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One of the greatest traits you can develop is the ability to take stock of where you are, where you want to go, and the blockages you have to break through to get there. We call this business self-awareness. Your ability to know what questions to ask, and what numbers to look at is invaluable for keeping you on track to have your best year ever. It is this discovery process that will refocus your efforts and insure your engagement. Here is a link that will allow you to download our Practice Growth Analysis spreadsheet. It shouldn’t take but 30 minutes or so to fill it out, but once done, you will have a self-diagnosis in digital form to help you see the blockages and where you should spend your time and energy. In the subsequent ACT articles that I write, I will go back and refer to your numbers and what they mean, and how to correct them if you are off course. The Excel spreadsheet has three pages. The first page (Practice Profile) is pretty straightforward, with hours, rooms and staff numbers. (You can use fractions like 2.5 assistants, etc.) The main thing is that you have to fill this out on your computer. There are formulas embedded in the spreadsheet that allow it to draw conclusions based on other practices with similar statistics. The second reason is so that you can use this sheet to continue to monitor your progress. So, fill in the entire first page, and then click the second tab at the bottom of the page (Monthly Statistics) and do the same for page two. You are suppling monthly numbers for the entire last year.   Don’t leave anything blank. Once the first two pages are completely filled in, you are done. The third page will automatically populate itself based on the entries on the first two pages. This is super simple, but incredibly revealing. It literally tips a mirror up so that you can see your practice in a different light.

If you are following this Blog, and engaged in implementing these ACTS, you are about to embark on the most important journey of your career. Should you choose not to, I assure you that you’ll come to regret that decision as nothing is more expensive than a missed opportunity.

I want to take just a moment to give you a short overview of the key points that the Growth Analysis sheet will reveal.

  • You should strive to produce $25,000-$30,000 of production a month from each operatory.
  • You should want $20,000-$25,000 of production from each employee per month. Fail at either of these two first bullet points and your overhead suffers.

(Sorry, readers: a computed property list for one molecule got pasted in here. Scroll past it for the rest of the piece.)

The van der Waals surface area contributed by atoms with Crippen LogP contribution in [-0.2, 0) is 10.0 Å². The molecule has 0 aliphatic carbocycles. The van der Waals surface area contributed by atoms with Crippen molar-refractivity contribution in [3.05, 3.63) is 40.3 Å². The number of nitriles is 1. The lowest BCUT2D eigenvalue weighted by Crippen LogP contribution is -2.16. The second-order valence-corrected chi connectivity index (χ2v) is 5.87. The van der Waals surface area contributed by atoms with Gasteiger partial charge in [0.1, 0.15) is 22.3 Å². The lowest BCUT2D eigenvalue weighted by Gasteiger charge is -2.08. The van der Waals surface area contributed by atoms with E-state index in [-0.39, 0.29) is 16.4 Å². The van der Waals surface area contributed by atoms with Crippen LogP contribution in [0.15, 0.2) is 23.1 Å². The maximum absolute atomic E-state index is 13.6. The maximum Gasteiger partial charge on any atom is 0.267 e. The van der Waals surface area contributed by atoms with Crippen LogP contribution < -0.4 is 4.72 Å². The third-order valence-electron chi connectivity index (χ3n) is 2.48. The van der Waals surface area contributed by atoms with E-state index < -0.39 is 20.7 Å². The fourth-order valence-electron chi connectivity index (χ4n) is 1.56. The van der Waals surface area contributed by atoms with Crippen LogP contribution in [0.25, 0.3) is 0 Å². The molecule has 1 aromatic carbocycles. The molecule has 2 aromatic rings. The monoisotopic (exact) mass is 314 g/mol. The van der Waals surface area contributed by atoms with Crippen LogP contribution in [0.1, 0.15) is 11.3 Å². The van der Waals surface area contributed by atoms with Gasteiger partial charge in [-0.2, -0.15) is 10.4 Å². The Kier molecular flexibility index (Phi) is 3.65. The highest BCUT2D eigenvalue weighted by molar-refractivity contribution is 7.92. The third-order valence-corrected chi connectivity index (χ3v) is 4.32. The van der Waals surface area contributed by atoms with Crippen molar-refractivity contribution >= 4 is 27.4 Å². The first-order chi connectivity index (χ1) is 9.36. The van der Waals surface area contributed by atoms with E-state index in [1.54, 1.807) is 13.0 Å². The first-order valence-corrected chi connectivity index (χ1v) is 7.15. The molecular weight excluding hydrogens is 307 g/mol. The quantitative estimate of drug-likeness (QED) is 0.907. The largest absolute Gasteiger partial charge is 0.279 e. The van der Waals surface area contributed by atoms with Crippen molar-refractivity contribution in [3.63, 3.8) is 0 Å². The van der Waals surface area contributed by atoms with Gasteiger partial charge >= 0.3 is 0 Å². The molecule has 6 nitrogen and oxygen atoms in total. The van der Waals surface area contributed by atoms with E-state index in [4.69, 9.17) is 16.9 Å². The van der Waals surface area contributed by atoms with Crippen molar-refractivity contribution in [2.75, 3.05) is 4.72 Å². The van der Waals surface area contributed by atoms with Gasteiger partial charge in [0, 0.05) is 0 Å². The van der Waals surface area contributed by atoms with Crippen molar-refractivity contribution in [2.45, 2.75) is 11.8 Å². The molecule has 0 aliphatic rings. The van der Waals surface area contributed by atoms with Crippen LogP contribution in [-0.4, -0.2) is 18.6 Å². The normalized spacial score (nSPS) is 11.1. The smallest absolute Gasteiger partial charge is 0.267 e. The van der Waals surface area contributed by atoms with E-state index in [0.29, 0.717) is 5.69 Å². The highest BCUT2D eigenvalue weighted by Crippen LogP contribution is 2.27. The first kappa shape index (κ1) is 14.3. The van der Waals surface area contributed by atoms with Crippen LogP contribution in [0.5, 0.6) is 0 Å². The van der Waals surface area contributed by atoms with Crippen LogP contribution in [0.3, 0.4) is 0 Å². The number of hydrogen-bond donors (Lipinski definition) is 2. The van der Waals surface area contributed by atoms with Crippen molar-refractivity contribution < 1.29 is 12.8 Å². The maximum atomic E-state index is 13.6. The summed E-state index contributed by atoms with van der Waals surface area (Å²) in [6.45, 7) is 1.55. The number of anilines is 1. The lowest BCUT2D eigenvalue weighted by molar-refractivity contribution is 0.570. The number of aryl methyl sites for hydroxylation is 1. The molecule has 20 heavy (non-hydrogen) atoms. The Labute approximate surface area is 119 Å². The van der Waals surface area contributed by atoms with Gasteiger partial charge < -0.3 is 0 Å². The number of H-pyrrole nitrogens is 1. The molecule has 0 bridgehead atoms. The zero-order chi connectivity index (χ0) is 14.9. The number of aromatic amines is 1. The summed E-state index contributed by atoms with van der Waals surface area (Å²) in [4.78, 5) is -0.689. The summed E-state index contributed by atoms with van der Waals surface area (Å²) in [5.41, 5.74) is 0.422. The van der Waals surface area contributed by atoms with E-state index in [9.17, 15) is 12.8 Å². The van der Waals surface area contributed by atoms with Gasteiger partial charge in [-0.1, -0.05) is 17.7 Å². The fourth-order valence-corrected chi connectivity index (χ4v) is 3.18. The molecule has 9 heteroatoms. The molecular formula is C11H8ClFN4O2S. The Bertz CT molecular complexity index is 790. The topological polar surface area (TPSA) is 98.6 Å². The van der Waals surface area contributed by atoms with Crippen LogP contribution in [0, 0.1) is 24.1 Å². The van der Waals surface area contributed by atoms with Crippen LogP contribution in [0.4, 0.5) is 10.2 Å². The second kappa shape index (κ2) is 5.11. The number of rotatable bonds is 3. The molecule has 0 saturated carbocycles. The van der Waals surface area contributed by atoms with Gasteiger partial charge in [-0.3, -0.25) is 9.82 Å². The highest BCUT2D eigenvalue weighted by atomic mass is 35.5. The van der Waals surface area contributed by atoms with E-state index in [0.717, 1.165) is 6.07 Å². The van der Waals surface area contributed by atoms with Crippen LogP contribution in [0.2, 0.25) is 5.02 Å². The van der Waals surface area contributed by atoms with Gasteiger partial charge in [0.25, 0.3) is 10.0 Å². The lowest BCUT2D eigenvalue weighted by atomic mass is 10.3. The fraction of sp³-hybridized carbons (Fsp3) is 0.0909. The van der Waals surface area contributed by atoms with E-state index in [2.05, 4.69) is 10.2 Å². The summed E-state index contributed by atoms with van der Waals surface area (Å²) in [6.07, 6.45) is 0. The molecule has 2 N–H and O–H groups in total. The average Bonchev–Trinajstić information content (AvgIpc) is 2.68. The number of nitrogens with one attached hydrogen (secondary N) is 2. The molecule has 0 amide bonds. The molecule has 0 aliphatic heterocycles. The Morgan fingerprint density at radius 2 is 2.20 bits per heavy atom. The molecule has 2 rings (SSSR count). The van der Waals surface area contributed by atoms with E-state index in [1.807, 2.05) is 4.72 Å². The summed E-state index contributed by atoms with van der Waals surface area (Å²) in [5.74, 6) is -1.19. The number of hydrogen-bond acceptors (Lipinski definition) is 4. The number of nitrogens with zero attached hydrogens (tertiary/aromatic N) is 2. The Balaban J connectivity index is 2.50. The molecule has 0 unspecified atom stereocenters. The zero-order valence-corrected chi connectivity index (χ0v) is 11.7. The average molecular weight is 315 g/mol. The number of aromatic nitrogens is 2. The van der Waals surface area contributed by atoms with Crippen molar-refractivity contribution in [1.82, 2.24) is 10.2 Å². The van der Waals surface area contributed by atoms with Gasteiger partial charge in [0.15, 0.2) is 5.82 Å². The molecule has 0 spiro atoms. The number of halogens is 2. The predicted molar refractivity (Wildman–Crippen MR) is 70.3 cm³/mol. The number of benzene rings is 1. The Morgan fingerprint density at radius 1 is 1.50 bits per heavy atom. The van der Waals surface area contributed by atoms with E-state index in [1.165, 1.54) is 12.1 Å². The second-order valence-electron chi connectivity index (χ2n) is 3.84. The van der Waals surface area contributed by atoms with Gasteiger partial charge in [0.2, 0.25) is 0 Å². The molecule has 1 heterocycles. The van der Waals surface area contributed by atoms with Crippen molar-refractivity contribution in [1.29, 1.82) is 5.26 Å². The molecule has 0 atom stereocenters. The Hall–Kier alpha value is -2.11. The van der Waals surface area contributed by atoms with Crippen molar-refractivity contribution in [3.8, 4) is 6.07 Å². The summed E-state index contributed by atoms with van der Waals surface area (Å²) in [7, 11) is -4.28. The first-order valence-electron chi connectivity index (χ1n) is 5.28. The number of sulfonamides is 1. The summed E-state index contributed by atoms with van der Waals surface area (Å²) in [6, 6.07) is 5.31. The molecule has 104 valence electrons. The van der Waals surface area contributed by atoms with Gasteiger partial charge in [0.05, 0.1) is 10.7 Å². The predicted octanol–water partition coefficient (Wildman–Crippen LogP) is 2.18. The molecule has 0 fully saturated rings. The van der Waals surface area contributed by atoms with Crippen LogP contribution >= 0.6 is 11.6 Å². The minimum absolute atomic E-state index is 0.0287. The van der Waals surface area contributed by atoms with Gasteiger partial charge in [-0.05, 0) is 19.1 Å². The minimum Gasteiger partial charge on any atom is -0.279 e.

• You domain name should be designed to take advantage of the fact that women make most of the appointments and all of the decisions of where they and their family will go. Knowing that 46% of all organic searches for a dentist are the word “dentist” and a location, having your name as your web site is a foolish endeavor.
  • The days worked should reflect the demographic of your area. Go to, type in your zip code and compare your area to the actual patients you attract. This will define how you should be marketing. You cannot escape the pull of consumerism: Giving people what they want, when they want it, at a price they can afford.
  • Total number of new patients. The average practice will have 25-30 new patients per dentist per month. The problem with this is that it really takes 50-75 per doctor to consistently grow by 20% per year. Secondly, you need to determine where these patients come from and why.
  • Number of direct referrals from your existing patient base. It needs to be over 50%. That percentage is the best indicator of whether you are doing things well: Systems, protocols, marketing, inspiring the patient, consumerism, etc.
  • Adjustments are usually about 25%-35% in a practice that has three quarters of their patients coming from PPO’s. Great clinical skill is just the price of admission to a successful dental practice. Learning the business of dentistry and being able to deliver the product and service that your patients demand 25% faster is what will make you successful financially.
  • Production for the doctor(s) should be in the $600-$800 per hour range (the average dentist will be between $350-$450 per hour). Low hourly production means poor case acceptance, limited understanding of a successful business model, and perhaps a clinical blockage.
  • Collections should be over 100%. One percent of lost collection dollars over the life of an average dental practice totals over $2,000,000. Just take your adjusted production per year and divide it by 100 and you get the exact dollar value of 1%. This can show up as hundreds of thousands of dollars per year when we fail to collect that single one percent.
  • Hygiene production needs to be in the realm of 33% of your entire office production. If total practice production is $100,000 per month, then the hygiene department should contribute about $33,000.


So fill out the spreadsheet, and as each month’s statistics are posted, just add them to the first of the spreadsheet to create a rolling analysis of the entire year. This is how you Summit. You can’t hit a target you can’t see. This ACT will define that goal or benchmark.


Michael Abernathy, DDS

972-523-4660 cell

[email protected]